Eric Walden: The NBA will never be the parity-driven NFL, but even the worst teams can still rise up vs. the best

Miami Heat's Goran Dragic (7) drives past Cleveland Cavaliers' Darius Garland (10) in the second half of an NBA basketball game, Monday, Feb. 24, 2020, in Cleveland. (AP Photo/Tony Dejak)

The NFL is sufficiently renowned for its parity to have spawned the pretty universal phrase “any given Sunday.”

The NBA … is not so similarly regarded.

No, professional basketball is more known for producing multi-year dynasties — the Warriors, the Lakers, the Bulls, the Lakers, the Celtics … the Lakers.

You get the point.

It’s not merely the year-to-year variety, though — the NBA doesn’t really have that “any given Sunday” perception, and it’s not merely because basketball is played every day.

We all pretty much think we know who’s going to win every game, don’t we? Especially when it’s a good team playing a bad team. And there’s a reason for that. With but five players per team on the court at a time, and just 13 active every night, delineations between quality and not can get pronounced in a hurry.

And yet, in this past week of games alone, we’ve witnessed plenty of examples of the opposite, not the least of which was the Jazz’s 20-point decimation at the hands of the lottery-bound Suns on Monday night.

Over the past few days, we’ve also seen:

• The Cavaliers rally from a 22-point deficit to upset the Heat 125-119 in OT on Monday.

• Oklahoma City blowing a 24-point lead before fending off the Bulls 124-122 on Tuesday.

• The Timberwolves overcoming a 12-point deficit with a 20-5 run in the the final 3:59 to shock the Heat 129-126 on Wednesday.

• Cleveland shockingly lead the entire way in knocking off the admittedly short-handed Sixers 108-94 on Wednesday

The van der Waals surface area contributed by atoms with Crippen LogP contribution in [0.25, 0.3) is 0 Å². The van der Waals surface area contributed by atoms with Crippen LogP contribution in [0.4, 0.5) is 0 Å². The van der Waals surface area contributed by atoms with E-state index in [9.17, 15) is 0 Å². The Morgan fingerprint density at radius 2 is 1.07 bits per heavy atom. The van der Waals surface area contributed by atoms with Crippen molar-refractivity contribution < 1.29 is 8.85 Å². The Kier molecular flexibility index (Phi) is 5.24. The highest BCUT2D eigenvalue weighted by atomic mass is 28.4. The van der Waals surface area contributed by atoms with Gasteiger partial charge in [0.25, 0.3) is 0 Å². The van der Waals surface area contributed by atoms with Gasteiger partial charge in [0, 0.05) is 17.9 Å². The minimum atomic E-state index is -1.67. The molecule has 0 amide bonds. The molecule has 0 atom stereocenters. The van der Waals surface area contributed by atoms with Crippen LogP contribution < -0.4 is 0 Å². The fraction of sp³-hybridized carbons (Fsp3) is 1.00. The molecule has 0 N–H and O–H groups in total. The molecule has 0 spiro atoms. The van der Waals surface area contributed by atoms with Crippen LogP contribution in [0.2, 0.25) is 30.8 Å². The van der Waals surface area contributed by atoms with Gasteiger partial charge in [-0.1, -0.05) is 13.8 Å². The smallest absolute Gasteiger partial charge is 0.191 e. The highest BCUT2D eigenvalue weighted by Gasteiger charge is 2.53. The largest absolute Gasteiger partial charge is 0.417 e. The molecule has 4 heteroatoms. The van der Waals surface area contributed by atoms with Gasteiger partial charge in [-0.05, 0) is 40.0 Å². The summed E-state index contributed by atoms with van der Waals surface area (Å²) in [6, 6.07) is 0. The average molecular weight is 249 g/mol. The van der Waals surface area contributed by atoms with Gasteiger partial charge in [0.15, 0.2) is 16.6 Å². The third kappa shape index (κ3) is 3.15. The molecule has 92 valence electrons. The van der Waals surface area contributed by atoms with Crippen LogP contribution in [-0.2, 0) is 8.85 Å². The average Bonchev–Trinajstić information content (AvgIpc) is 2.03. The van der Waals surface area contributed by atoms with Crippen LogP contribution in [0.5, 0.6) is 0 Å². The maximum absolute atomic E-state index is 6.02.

• The Thunder trail by as many as 19 before eclipsing the Kings 108-104 on Thursday.

Let’s be clear about this: such results are a good sign. Elimination of most of that sense of preordination can only bolster public perception of the product.

Yes, by definition, such upsets are inevitable. After all, we have yet to encounter an NBA franchise endure a winless season, hard as the Charlotte Bobcats or “The Process”-era 76ers may have tried. The bigger takeaway, however, is that such results are a sign that talent in the league is widespread.

In college basketball, upsets happen on a frequent basis because it’s easier to manipulate matchups with gimmicky schemes. That’s harder to pull off in the NBA.

Does the NBA ultimately want its good teams to beat its bad ones? Of course — that’s why their postseason consists of best-of-seven series, rather than winner-take-all one-offs. It puts the odds in the favor of the talented squads, it lessens the chances for randomness to rule the day.

That said, a little bit of randomness is a good thing. One other cliché we frequently hear in sports, which is not unique to basketball but which is nevertheless applicable, is, “That’s why they play the games.”

Many of these teams are flat-out bad. And poorly managed. And yet, so long as the Hawks have Trae Young, so long as the Wolves have Karl-Anthony Towns, so long as the Kings have De’Aaron Fox, so long as the Suns have Devin Booker — they have a chance.

No team is totally bereft of high-level talent. Except the Knicks. And even they manage a win once in awhile.